The Myths of Drinking

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Back in 1999, at my first bartending gig that involved liquor and cocktails as opposed to simply beer and wine, I was trained by the day bartender: a crusty old sea hag who informed me, with authority, that limes were nothing more than unripened lemons. My twenty-something self took the knowledge with a healthy grain of salt, but somewhere in the back of my head I thought, “Who knows, maybe I’m wrong?”

The world of drinking has always been fraught with mythology and mystery. From the earliest alchemists who sought to make gold within their crude stills, to the suburban hausfrau who believes paying an extra ten bucks for “gluten free” vodka is worth the money (it’s not, all vodka is gluten free), humans have passed fraudulent information down from generation to generation.

But if there’s one thing I’ve learned in my twenty years behind the mahogany, it’s to be innately distrustful of any sort of lore. And so I’ve dedicated a lot of time to researching some of these old saws, and I’d like to pass my newfound knowledge down to you. 

Myth: Fruit infused into alcohol will absorb a greater amount of booze than is found in the drink itself. We’ve all heard this one, at jungle-juice fueled frat parties and fancy cocktail lounges featuring large glass vessels full of vodka-soaked strawberries. But the science behind infusion states that over time, the fruit and alcohol reach an equilibruim, so that the concentration of alcohol inside the fruit is the same as the concentration outside the fruit. Those berries are no more boozy than the vodka itself.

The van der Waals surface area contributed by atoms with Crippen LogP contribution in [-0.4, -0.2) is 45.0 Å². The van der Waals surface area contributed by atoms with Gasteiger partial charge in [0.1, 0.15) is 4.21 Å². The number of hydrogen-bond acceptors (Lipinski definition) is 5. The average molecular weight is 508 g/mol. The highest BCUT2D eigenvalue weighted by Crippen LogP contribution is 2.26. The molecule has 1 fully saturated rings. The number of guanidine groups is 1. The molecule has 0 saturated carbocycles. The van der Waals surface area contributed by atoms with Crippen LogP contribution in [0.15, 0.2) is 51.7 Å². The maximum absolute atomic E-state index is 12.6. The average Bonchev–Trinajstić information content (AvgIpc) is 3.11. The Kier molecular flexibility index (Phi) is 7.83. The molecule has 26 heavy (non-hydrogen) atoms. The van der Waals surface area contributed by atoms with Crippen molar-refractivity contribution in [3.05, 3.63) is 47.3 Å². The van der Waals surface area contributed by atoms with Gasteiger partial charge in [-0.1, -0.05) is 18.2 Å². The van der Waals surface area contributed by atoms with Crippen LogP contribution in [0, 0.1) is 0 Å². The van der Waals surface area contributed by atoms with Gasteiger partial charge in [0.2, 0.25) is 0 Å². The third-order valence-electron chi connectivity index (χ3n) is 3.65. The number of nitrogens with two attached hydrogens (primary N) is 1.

Myth: Switching alcohols will give you a massive hangover. While it’s true that drinking a glass of red wine, a beer, a glass of Scotch, and a bottle of Champagne will result in a painful headache the next morning, your body doesn’t know the difference between those drinks: they’re all ethyl alcohol, water and flavors. The real reason for your hangover is too many damn drinks.

Myth: Bourbon comes from Kentucky. Yes, bourbon originated in Kentucky, and most of the world’s great bourbons still come from Kentucky. But according to The Federal Standards of Identity for Distilled Spirits, the only place-specific requirement for bourbon is that it come from the United States. There are, in fact, some beautiful bourbons coming out of Colorado, Oregon, and California.

Myth: Mezcal and Tequila should contain a worm in the bottle. NO! This antiquated marketing ploy from cheap mezcals imported into the United States in the 1940s tricked generations of drinkers into believing the mythical aphrodisiacal qualities of the gusano larvae. The fact of the matter remains that it’s a dead bug inside a bottle of low-quality spirit.

Unfortunately, many of these myths have helped make drinking fun for generations of party-goers. But with some accurate information, perhaps we’re approaching a new dawn in responsible alcohol consumption, one that is no longer fueled by myths and legends, but rather a greater understanding of what we’re consuming and a better appreciation for high-quality spirits and cocktails.

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